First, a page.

Direction: Jun Fukuda
Screenplay: Shinichi Sekizawa and Kazue Shiba
Music: Masaru Sato
Special Effects: Sadamasa Arikawa
Special Effects Supervisor: Eiji Tsuburaya
Producer: Tomoyuki Tanaka
Oh where, oh where has my Minya-san gone? Oh where,
oh where can he be? In his 1967 debut movie Son of Godzilla of course.
Among Godzilla fans, the appearance of Minya (Godzilla’s
son) arouses mixed sentiments, though I think it may be safe to say that most
Big G enthusiasts find Minya more appalling than appealing. Indeed, when Minya
first crawls out of his egg, portrayed by a disagreeable-looking puppet, he
manifests all the inherent charm of a surgically removed tumor.
Later, Godzilla’s son starts walking up-right, and
given that his suitmation costume is more palatable than his hideous marionette
countenance, he fares a bit better. Still, even in this bipedal guise, he looks
like a bizarrely mutated Pillsbury Doughboy.
The plot: Weather experiments cause both a drastic increase in temperature as well
as a radiation storm to pelt Sollgel Island. This causes the island’s already giant preying
mantises to reach Godzillian proportions. Attracted to Godzilla’s egg (who
laid it if The Big G is a male?), the monster mantids dig it out and attack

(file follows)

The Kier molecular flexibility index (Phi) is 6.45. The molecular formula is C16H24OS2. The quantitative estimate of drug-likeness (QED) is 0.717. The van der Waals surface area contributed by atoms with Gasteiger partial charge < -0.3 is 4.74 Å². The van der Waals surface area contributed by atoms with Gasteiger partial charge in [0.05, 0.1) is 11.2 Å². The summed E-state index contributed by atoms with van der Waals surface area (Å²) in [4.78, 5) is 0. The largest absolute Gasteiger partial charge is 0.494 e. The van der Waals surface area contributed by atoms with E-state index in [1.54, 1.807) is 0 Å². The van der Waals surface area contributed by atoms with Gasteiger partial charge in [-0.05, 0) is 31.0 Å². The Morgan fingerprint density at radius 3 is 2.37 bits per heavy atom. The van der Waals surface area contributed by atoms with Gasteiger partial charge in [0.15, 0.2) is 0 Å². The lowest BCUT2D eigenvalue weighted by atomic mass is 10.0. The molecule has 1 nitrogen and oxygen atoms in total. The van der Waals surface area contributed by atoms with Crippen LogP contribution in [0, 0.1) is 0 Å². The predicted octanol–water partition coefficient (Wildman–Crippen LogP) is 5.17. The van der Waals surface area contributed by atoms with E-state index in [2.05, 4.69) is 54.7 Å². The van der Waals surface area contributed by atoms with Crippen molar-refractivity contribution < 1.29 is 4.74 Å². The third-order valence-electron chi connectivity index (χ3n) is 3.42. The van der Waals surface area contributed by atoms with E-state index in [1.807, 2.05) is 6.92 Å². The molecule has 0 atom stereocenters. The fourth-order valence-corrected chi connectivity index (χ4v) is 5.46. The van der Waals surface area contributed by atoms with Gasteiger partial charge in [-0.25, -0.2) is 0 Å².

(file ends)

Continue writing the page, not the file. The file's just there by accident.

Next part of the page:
hatchling Minya. Godzilla arrives, apparently in response to Minya’s distress
call, and fends off the mantises.
As the film progresses, Kumonga (a.k.a. Spiega) is awakened from a huge pit and
threatens both the protagonists and Minya. Once again Godzilla arrives to save
the day. Meanwhile, the scientists have found a way to decrease the island’s
temperature, and soon the atoll becomes a tropical winter wonderland.
During the ensuing blizzard, Godzilla defeats Kumonga. Minya stumbles after Papa G,
who appears to be rejecting his offspring. But, of course, Godzilla eventually
turns, and the two monsters cling to one another as they are encased in snow
and ice; meanwhile, the heroes find themselves rescued by a submarine
Son of Godzilla appears to suffer from multiple personality disorder. The
science fiction storyline, dealing with a group of Japanese scientists
conducting weather experiments on Sollgel Island, is handled seriously enough, even to the point that
one of the scientists is on the verge of a nervous breakdown. But the monster
storyline that deals with Minya plays like something out of a Disney toon.
Godzilla’s so-called “son” indulges in sophomoric
antics, and even has his very own “ahhh, isn’t he cute” theme courtesy of
Masaru Sato. His battle with one of the Kamacuras is played for low-brow
comedy. In addition, he frequently gets knocked in the head, which is
apparently meant to be hilarious – and may very well be if you’re a sadistic
And sound effects? Minya manifests a multitude of
noises, including a whimpering dog, a braying donkey, an angry cat (when caught
in Kumonga’s webbing), and a plaintive toddler who wails “Gwa-Gwaaa!” (apparently
the monsterese version of “Da-Da”) at Papa Godzilla.
Meanwhile, Godzilla is anthropomorphized to a greater
degree than the series had previously allowed – especially hard to take are Big
Daddy G’s “monster lessons” to Minya. Even worse, his costume has been
retooled, apparently to make it look more Minya-like. Godzilla’s stunted face,
oversized eyes, and bunched-up proportions look awful, though the Big G is
photographed from some nice angles during his battle with Kumonga.
On the other hand, the monster insects look great.
The giant mantises were realized via wire works, and their articulation proves